Fall2010 Movein

Spotlight on: Undergraduate Research and Thesis Prep with Ben Rouleau '14

Ask Ben Rouleau '14, and he'll tell you his path to his intellectual niche was prompted simply by taking initiative during his first year of college to reach out and ask to be involved.

"You talk to one person, and they recommend these opportunities for you," Rouleau, an Honors College student and civil engineering major, said of his experience at UVM. "So it's a winding journey, and you end up where you're supposed to be."

For Rouleau, a passing conversation with UVM's undergraduate research director set him on a path to study rural non-motorized transportation. Since then he has found several academic and professional opportunities to examine Vermont roads and how they can be made better for cyclists and pedestrians.

"My first year I found out I could get grant-funded for a project, so I met with Dr. Kroll-Lerner in the Office of Undergraduate research," Rouleau recalled. "She recommended I talk to Dr. Aultman-Hall in the Transportation Research Center, and Dr. Aultman-Hall ended up offering me a research position for the summer."

Dr. Aultman-Hall is the director of the Transportation Research Center, a national hub for interdisciplinary research on sustainable transportation solutions. She connected Rouleau with a research project overseen by Research Analyst Jim Sullivan, who was studying the extent of how Chittenden County area roadswere being used. That summer, Rouleau assisted determining the number of miles traveled by cyclists and pedestrians on certain local roads.

"I would set up cameras on utiliy poles and count the number of people who passed," Rouleau said, and that summer he ended up taking and analyzing 400 hours worth of video. As the summer project came to a close, Dr. Aultman-Hall found new work him.

"She's always looking out for me," Rouleau said. "When one project comes to an end she always finds another for me. She's kept me at the TRC. I even have my own desk in the graduate student hub."

Despite his rigorous course load (engineering requirements and Honors College requirements means he takes close to the maximum number of credits allowed every semester) and his obligations as a Resident Advisor, Rouleau spent around seven hours a week on transportation projects through his sophomore and the beginning of his junior year.

"Research was sort of my on-campus job. It's spending money in my pocket and it's great experience too," Rouleau said. The time commitment is also something that works well for him. "I like to do my homework at night. Most of my classes finish in the early afternoon, so after that I head over to the TRC to do my research. It's just utilizing my down time. It's nice because it's all during the week so it leaves my weekends free. I can go skiing, hang out with friends, hang out with my girlfriend."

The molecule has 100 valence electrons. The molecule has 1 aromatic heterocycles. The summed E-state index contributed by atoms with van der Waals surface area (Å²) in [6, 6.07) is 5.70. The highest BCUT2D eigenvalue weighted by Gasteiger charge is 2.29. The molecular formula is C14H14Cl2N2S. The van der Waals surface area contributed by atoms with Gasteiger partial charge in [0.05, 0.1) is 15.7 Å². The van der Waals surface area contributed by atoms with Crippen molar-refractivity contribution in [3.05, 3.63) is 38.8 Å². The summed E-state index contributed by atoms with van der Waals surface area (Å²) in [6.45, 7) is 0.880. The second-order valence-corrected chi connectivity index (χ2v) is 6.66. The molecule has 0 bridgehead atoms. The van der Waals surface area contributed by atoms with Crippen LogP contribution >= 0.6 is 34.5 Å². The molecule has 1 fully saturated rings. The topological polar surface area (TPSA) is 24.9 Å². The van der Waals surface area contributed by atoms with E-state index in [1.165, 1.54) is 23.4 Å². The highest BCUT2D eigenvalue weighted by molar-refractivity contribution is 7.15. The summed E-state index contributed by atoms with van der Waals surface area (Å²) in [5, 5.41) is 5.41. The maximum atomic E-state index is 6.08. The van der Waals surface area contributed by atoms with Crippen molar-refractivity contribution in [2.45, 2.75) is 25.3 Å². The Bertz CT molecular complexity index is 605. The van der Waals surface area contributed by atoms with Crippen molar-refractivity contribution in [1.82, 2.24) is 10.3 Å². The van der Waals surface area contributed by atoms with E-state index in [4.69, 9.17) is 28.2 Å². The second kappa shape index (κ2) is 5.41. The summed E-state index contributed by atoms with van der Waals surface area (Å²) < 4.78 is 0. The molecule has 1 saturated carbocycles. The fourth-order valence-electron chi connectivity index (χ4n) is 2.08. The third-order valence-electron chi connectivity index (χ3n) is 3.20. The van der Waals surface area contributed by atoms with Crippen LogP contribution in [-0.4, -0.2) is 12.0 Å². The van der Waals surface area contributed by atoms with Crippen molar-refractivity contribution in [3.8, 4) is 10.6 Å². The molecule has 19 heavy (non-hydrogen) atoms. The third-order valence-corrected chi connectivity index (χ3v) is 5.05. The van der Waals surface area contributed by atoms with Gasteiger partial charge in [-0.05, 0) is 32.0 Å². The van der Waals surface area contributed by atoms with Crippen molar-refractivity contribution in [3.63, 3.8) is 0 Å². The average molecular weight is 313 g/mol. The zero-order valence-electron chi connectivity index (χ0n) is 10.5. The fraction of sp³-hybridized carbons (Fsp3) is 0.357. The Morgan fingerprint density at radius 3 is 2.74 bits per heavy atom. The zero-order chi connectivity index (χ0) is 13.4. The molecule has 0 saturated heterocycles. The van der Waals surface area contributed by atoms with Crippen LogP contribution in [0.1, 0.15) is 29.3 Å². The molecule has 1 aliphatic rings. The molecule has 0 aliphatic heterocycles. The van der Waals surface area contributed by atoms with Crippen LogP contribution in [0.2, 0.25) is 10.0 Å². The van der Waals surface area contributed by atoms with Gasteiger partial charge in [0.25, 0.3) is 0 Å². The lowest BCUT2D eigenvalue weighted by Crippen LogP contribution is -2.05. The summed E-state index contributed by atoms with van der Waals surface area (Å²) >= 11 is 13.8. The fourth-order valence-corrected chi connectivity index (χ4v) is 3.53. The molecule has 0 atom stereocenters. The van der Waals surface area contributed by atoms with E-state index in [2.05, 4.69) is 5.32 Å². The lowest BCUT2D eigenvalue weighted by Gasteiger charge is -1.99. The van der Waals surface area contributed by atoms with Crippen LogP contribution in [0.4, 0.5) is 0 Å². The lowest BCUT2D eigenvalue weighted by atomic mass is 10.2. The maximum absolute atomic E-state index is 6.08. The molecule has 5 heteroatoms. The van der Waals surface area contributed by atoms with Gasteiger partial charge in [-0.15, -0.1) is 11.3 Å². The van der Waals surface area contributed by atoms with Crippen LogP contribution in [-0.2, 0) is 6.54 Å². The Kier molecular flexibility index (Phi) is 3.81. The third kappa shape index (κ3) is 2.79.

Staying active in research has opened up a few doors for Rouleau, including his current internship with Local Motion (a local non-profit organization which promotes non-motorized transportation and recreation). "My boss at the TRC recommended me for the position they were looking for, and I got an e-mail with the job offer."

It's also paved the way for his senior thesis work, which he is in the process of proposing and will begin working on this summer. Rouleau was inspired by his initial research at the TRC, and he wants to use his thesis to understand how cyclists and pedestrians choose the specific roads they choose to travel on in more rural areas of Chittenden County.

"The standard transportation engineering assumption is that people aren't walking or biking along rural roads; if there aren't destinations then people aren't there. But there are bikers, walkers and runners there. So the assumptions that there is no traffic without destinations is not valid in these places," he said. "So, since there is non-motorized traffic there, why this road, and why not other roads? Why do people pick the paths that they do? How do they choose the roads they do and what makes them attractive?"

His work could enable local transportation planners to better understand how to accommodate cyclists and pedestrians. He's excited by the prospect, but he's also quick to point out that he's gotten the opportunity to pursue this work because of support from his UVM mentors.

"Take those initial steps to connect with professors," he advises current and prospective students. "Let them know what you're interested in. If they see that you're interested and ambitious, they'll work with you and send you opportunities. And those opportunities will just keep coming. E-mail them, tell them where you're at, what you'e interested in. Setting up a time to talk with them in person is best, either a meeting or maybe after class."

Also, he says, the best way to appreciate your research is to find personal and intellectual balance.

"The Honors College was one of the best things that happened to me," Rouleau said. "It breaks up the monotony of equations, problem sets and structures and everything. It's the one class without a textbook; it's a real book, and we discuss it. These classes give that context, beyond the equations, of where your work fits in with society and life."

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